Thousands of residents of the central Chinese province of Hubei gathered in angry protest on Friday amid a physical melee between their police force and that of neighboring Jiangxi province at a checkpoint on a bridge between the two.
At least five officers from the Jiangxi side were injured during the clashes, while some individuals who had turned out to support Hubei police upended a police car and destroyed other equipment belonging to Jiangxi officers including walkie-talkies, according to a police report seen by RFA.
"There was a clash between two groups on the bridge across the Yangtze River leading to Jiujiang in Xiaochi township, Huangmei county, Hubei," a Hubei resident surnamed Li told RFA. "The fighting is still going on."
"A police car from Jiujiang was overturned and the riot police were sent in as backup."
He said the fight had broken out at around 8.00 a.m., and the face-off was still going on at 4.00 p.m. local time.
The clashes came as travel restrictions on Hubei and its capital Wuhan were lifted after more than two months after the emergence of the coronavirus epidemic in Wuhan late last year.
Jiangxi police on a checkpoint on the bridge had allowed a group of migrant workers stranded during the lockdown to pass, but had refused to allow Hubei residents through.
After angry disputes broke out, Jiangxi police sent in riot police to seal off the entrance to Jiujiang.
Video footage posted to YouTube showed thousands of people marching up the approach road to the bridge, shoulder to shoulder with uniformed police from Hubei, shouting "Go Hubei! Go Hubei!"
Discrimination against Hubei residents
One clip showed a local official addressing the crowds through a megaphone. It was unclear whether his message was well-received.
A local resident who gave only his surname He said the past few months have seen people from Hubei -- who can be identified by their birthplace on their national ID cards -- being denied entry to places across China, including accommodation in hotels and guesthouses.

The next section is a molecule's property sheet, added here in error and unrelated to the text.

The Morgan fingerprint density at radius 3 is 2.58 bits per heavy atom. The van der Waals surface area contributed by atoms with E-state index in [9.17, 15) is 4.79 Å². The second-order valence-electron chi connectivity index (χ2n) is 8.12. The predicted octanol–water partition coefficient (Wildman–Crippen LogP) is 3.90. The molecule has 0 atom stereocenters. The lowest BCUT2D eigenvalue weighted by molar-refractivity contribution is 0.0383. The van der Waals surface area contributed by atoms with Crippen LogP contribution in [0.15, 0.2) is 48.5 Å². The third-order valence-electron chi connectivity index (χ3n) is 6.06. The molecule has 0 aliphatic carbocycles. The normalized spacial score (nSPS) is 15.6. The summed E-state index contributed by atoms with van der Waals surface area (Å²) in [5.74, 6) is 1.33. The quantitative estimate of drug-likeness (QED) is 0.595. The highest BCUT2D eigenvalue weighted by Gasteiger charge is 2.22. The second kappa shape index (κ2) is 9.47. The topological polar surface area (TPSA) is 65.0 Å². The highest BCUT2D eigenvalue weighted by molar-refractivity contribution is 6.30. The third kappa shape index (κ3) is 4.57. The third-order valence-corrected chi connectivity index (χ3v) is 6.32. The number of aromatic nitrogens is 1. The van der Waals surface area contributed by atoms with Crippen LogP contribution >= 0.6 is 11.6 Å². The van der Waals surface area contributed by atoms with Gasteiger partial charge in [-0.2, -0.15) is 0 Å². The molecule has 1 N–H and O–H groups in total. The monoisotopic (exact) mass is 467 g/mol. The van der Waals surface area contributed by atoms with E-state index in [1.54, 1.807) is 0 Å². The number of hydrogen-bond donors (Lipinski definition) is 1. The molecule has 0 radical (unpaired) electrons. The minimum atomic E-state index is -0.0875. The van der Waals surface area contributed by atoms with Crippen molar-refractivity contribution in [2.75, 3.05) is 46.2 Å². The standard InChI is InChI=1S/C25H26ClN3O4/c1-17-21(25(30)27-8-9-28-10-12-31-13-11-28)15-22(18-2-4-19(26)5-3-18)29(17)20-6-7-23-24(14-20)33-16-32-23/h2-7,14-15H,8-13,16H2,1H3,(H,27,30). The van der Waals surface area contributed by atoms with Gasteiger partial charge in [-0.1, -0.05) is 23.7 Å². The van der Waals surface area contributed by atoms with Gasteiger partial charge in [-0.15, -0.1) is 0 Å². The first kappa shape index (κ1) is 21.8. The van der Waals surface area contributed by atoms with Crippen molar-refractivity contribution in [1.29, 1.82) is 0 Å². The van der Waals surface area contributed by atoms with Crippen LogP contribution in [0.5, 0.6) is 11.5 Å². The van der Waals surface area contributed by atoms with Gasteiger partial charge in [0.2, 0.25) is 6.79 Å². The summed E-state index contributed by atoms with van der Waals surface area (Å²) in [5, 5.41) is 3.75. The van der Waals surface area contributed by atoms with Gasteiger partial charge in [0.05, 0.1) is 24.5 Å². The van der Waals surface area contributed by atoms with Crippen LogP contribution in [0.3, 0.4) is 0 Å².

Some five million people are believed to have left Wuhan shortly before the lockdown began in January, and many have complained of widespread mistreatment elsewhere in China.
"All the other provinces are discriminating against people from Hubei right now; stopping them from coming in," He said.
"Everyone has been cheering Wuhan and Hubei during the epidemic, but they are very discriminatory towards them when they try to travel to where they are, and demand that they be isolated."
Repeated calls to the Jiujiang municipal police department and the Huangmei county government rang unanswered during office hours on Friday.
Travel restrictions were lifted on Thursday by the Hubei provincial epidemic control command center, although some precautions were to remain in place.
Threat of imported cases
China has closed its borders to foreign nationals, including those with valid visas and residence permits. Officials have been emphasizing the threat of imported cases in recent weeks, although many remain skeptical that the threat from the local epidemic has receded.
"The risk of sporadic cases and local outbreaks still exists," an op-ed article in the ruling Chinese Communist Party's official newspaper the People's Daily said on Friday.
"In particular, the risk of imported cases caused by the rapid spread of the international epidemic continuously increases," it said.
"We should not take a casual attitude and drop our guard. We must not allow the continuously improving situation to be reversed. Otherwise, all our labor will be lost," the paper warned.
President Xi Jinping told U.S. President Donald Trump during a phone call on Friday that he would have China's support in fighting the coronavirus, as the United States looks to become the next global hotspot.
Xi's offer of assistance came amid a long-running war of words between Beijing and Washington over the origin of the COVID-19 pandemic.
Repeated comments by Trump referring to the pathogen as "the Chinese virus" have rankled Chinese authorities, who have launched a major propaganda campaign to change the narrative, suggesting that the virus didn't definitely originate in Wuhan.
Chinese health officials initially said they had traced the newly detected coronavirus to the now-shuttered Huanan Seafood Market in Wuhan, where the epidemic first emerged in December.
But the ruling Chinese Communist Party's propaganda machine has ordered officials to start questioning the narrative that the virus came from China.
Foreign ministry spokesman Zhao Lijian tweeted early this month that "patient zero" in the global pandemic may have come from the United States, drawing a sharp complaint from Washington.
Reported by Wong Siu-san and Lau Siu-fung for RFA's Cantonese Service, and by the Mandarin Service. Translated and edited by Luisetta Mudie.